PATH students denied school reports, books

BY LUKE DOUGLAS Observer senior reporter

Monday, September 03, 2012    

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ADMINISTRATORS at some high schools have been withholding the reports and rental books of students on the Programme for Advancement Through Health and Education (PATH) for the non-payment of fees, a practice that is against the policy of the Ministry of Education.

While the Jamaica Teachers' Association (JTA) denies that it is happening, a parent of a student attending a Corporate Area technical high school told the Jamaica Observer that her daughter and several of her schoolmates were denied their reports by the institution because they were unable to pay auxiliary fees, even though they were on PATH.

"My daughter is going into grade eight. I got a text message (earlier this month) that I should come and pick up my child's report," the distressed mother told the Sunday Observer.

"When I go down there they said I should come back the next day. The next day the secretary said I have $6,000 outstanding and I cannot get the report. My child is on PATH."

The school has also withheld the child's booklist of the new school year, resulting in a delay in preparations by the family.

"If she doesn't get the books, how is she going to learn? This is why crime cannot stop because the more illiterate children, the more crime", the mother stated.

The problem is widespread at the school, according to the parent, who has two other children and one grandchild to send back to school.

"It's not me alone; lots of parents have the problem," she noted.

Secondary schools typically ask parents to pay auxiliary fees each year ranging from between $4,000 to $25,000 per year. This may cover a range of costs not met by the subvention from government such as physical education gear, security, laboratory costs, insurance, handbooks, badges, identification cards, as well as sports and other co-curricula activities.

The parent said she had paid $5,500 of last year's auxiliary fee of $9,500, but was told that she owes the balance of that figure plus this year's fee, which hasn't changed.

"I went to the PATH office and they said I shouldn't have paid any money", she added.

Meanwhile, a parent of a child on PATH at a non-traditional high school in Manchester reported other discrepancies with the treatment of students on the welfare programme.

She said she was told that she had to pay an auxiliary fee of $4,000 before her daughter could be admitted to school. The parent, who said she has paid fees of $2,500 in previous years, said she did not have the money to pay this year.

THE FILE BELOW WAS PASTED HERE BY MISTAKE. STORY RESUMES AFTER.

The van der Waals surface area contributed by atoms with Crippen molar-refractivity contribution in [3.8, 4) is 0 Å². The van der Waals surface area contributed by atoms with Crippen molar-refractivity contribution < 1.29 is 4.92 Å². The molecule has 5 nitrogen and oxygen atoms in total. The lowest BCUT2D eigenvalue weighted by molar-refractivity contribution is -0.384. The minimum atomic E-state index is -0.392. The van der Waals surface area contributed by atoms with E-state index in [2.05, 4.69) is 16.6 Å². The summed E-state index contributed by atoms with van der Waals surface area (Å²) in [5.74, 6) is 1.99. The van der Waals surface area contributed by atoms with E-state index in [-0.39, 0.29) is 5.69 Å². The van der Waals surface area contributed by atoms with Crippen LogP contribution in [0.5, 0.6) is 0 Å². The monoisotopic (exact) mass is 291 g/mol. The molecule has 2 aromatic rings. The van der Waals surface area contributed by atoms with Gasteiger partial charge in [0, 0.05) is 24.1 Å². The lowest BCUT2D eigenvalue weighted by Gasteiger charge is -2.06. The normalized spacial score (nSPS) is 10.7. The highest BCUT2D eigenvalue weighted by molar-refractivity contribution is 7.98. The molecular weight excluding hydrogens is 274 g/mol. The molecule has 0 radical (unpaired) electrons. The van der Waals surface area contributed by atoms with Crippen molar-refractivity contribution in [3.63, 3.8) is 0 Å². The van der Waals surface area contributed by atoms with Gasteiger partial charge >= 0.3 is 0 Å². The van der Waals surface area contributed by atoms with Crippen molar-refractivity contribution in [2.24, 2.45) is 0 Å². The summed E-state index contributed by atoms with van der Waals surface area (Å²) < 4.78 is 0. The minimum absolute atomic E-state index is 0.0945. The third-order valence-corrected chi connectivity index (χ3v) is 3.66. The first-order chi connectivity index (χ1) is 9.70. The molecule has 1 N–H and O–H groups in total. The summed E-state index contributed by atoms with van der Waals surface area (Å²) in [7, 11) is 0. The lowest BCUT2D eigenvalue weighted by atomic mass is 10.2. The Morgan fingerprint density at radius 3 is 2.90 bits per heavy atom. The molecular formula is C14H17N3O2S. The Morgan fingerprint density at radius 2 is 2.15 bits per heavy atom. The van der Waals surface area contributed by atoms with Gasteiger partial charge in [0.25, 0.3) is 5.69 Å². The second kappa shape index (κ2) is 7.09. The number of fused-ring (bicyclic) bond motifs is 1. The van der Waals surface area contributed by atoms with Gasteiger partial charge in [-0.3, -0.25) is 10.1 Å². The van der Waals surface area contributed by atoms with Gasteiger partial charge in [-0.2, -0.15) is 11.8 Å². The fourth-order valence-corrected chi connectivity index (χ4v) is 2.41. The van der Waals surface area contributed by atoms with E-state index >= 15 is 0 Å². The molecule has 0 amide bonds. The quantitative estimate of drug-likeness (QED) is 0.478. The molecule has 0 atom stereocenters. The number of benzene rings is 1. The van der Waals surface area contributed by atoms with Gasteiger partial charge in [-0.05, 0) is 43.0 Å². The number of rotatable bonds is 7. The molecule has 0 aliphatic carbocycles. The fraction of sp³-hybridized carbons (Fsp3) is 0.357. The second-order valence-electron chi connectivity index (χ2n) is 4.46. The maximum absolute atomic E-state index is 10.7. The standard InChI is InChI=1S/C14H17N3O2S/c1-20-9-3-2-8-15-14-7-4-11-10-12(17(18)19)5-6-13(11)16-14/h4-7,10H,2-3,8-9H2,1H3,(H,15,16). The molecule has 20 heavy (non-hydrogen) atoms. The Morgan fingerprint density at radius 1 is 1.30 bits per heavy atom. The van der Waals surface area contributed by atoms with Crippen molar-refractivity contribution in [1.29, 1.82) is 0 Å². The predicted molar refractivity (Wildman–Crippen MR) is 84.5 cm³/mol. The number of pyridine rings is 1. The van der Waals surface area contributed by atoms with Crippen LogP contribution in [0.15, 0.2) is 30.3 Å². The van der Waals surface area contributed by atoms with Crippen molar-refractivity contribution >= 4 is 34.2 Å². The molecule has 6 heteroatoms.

"The bursar said if the child was to go to that school, I would pay the auxiliary fee, and that this school has bills to pay too," the anxious mother said. "I don't know if they are going to victimise my child September morning because she hasn't paid the fee."

Immediate past president of the Jamaica Teachers' Association (JTA), Paul Adams, told the Observer that he had not heard of any PATH student being denied their school reports because of the inability to pay auxiliary fees.

"I have never heard of it and I don't want to comment on something that I don't even know is true," Adams said.

But Sharon Reid, president of the Jamaica Association of Principals of Secondary Schools, while adamant that students on PATH should not be denied any benefits, empathised with schools which had a majority of PATH students on roll.

She said such schools are unable to meet their expenses when only a few students are paying auxiliary fees.

"It's not that the government sends money to cover the auxiliary fees for the children on PATH. We don't even get enough money to cover their lunch. The schools still subsidise the children on PATH," said Reid, who is principal of St Andrew High School for Girls.

"I know of schools where 80 per cent of the children are on PATH. For a school that has more than 50 per cent of its children on PATH, how is that school to manage? It's not that schools are wicked. Auxiliary fees are just helping the schools to cope with the bills," she added.

PATH is a government programme under which parents are given cash grants for the schooling of their children, as long as the children maintain an average attendance of about 85 per cent.

Responding to questions from the Sunday Observer about the problem, permanent secretary in the Ministry of Education, Grace McLean, said in an email that one recent case of a child on PATH being denied a school report had been reported and resolved.

McLean also said the ministry was "currently exploring a strategy that will provide support for these students with auxiliary fee payment. She also called on the schools to "work with parents to develop payment plans that will allow parents to make any contributions possible."

Last month, Minister of Education Reverend Ronald Thwaites reminded the schools of a 2010 bulletin that stated "grant waivers on auxiliary fees must be extended to students on PATH and wards of the state — whether in foster care or living in a child care institution — attending public secondary school."





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